Apple aggressively lobbies against Arizona bill that would allow third-party App Store pay...

Posted:
in General Discussion edited March 1
Apple and Google are ramping up lobbying efforts against an Arizona bill that would allow developers to use third-party in-app payments methods, bypassing the tech giants' 15% or 30% cut of digital sales.

App Store


Arizona State Rep. Regina Cobb, a co-sponsor of the HB2005 amendment, told Protocol that Apple and Google began intense lobbying activities before the bill was formally introduced in February.

"We went through a very difficult weekend where Apple and Google hired probably almost every lobbyist in town," Cobb said.

Apple's senior manager of state and local government affairs Rod Diridon, who successfully lobbied against a California right to repair bill in 2019, was reportedly called in to assist with the Arizona legislation. The iPhone maker also joined the Arizona Chamber of Commerce and hired Kirk Adams, former chief of staff to Arizona Gov. Doug Ducey and speaker of the Arizona House of Representatives, to discuss the amendment with Cobb, the report said.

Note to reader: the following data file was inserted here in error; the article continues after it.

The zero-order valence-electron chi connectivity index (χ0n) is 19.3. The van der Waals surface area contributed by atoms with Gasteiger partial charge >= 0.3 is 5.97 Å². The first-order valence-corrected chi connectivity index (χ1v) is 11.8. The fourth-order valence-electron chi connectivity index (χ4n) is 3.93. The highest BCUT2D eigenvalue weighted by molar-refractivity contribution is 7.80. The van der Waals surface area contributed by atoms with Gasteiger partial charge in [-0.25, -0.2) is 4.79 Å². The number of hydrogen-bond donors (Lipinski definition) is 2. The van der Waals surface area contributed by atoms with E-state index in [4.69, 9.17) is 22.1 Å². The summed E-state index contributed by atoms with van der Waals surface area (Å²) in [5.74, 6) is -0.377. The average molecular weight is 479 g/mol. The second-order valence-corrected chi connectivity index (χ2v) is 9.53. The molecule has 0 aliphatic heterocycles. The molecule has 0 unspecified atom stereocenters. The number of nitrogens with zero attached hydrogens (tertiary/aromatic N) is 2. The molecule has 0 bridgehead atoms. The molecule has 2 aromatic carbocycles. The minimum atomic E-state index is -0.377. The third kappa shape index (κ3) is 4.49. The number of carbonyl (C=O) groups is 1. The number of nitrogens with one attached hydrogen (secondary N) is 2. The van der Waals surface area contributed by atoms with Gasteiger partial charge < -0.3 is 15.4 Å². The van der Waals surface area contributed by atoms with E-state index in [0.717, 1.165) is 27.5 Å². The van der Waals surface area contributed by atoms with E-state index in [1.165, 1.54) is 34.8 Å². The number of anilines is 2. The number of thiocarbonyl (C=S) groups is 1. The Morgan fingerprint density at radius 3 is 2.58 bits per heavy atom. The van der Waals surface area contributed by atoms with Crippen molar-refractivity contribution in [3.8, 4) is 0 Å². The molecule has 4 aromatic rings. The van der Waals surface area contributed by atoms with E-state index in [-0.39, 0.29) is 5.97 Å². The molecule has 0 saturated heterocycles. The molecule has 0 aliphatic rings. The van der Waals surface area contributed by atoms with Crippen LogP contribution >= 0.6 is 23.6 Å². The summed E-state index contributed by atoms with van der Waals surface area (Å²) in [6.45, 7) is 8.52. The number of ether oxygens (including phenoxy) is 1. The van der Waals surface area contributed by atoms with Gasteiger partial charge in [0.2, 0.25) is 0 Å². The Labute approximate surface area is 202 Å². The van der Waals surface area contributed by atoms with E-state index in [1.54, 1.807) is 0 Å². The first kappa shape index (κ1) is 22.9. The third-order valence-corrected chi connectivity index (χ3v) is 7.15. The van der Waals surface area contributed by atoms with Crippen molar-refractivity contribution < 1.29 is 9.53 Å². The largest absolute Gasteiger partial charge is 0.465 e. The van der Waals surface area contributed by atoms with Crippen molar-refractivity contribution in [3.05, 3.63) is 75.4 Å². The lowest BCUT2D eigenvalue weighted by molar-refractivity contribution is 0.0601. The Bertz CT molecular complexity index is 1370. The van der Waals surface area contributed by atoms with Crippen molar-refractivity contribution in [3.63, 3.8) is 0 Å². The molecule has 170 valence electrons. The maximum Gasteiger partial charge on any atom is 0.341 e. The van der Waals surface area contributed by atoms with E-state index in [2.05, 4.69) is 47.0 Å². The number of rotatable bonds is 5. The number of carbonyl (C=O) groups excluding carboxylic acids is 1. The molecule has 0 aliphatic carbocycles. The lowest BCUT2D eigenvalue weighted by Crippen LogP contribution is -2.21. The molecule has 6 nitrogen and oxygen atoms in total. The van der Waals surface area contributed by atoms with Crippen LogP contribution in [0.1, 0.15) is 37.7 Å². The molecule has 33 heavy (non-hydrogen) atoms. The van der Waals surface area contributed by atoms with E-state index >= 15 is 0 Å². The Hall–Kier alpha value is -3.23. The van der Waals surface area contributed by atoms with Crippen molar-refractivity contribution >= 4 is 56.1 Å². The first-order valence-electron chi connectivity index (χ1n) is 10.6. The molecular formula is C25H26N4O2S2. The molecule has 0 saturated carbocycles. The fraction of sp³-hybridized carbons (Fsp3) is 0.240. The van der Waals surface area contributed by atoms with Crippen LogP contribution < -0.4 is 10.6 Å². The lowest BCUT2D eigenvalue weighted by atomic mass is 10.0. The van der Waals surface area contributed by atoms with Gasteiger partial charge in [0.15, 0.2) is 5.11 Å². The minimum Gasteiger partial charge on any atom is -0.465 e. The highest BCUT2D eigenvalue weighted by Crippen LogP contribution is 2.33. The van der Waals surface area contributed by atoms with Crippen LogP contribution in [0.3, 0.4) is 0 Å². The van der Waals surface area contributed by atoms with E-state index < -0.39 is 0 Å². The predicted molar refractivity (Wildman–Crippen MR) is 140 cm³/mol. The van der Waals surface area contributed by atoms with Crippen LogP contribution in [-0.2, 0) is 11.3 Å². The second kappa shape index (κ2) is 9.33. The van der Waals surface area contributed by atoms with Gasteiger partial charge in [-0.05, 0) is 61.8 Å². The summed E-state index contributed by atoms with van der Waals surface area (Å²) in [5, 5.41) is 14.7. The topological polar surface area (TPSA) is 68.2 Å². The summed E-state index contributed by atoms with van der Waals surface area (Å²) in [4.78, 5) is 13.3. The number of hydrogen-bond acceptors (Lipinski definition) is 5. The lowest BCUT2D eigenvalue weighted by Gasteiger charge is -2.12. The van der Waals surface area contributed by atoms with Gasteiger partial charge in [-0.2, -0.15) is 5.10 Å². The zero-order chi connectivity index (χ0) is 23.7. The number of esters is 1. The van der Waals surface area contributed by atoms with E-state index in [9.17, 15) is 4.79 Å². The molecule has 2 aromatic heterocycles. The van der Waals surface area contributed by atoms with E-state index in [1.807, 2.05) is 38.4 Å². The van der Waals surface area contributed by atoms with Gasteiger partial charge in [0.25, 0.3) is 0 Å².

Lawyers for both Apple and Google argued the constitutionality of the bill with the Arizona House's lawyers.

Cobb said she was presented with the idea for HB2005 in February by Ryan O'Daniel, a local lobbyist who represents Match Group and the Coalition for App Fairness. The bill would enable developers to tap third-party payment systems instead of those offered by Apple and Google in their respective App Store and Google Play Store marketplaces.

Apple's chief compliance officer, Kyle Andeer, at a hearing last week said that HB2005 amounts to a "government mandate that Apple give away the App Store," the report said. Andeer added that the bill "tells Apple it cannot use its own checkout lane and collect a commission in the store we built."

The Arizona legislation is similar to a more wide reaching bill that failed in North Dakota last month. That proposal dealt not only with third-party payment systems, but also demanded alternative app stores for smartphone users.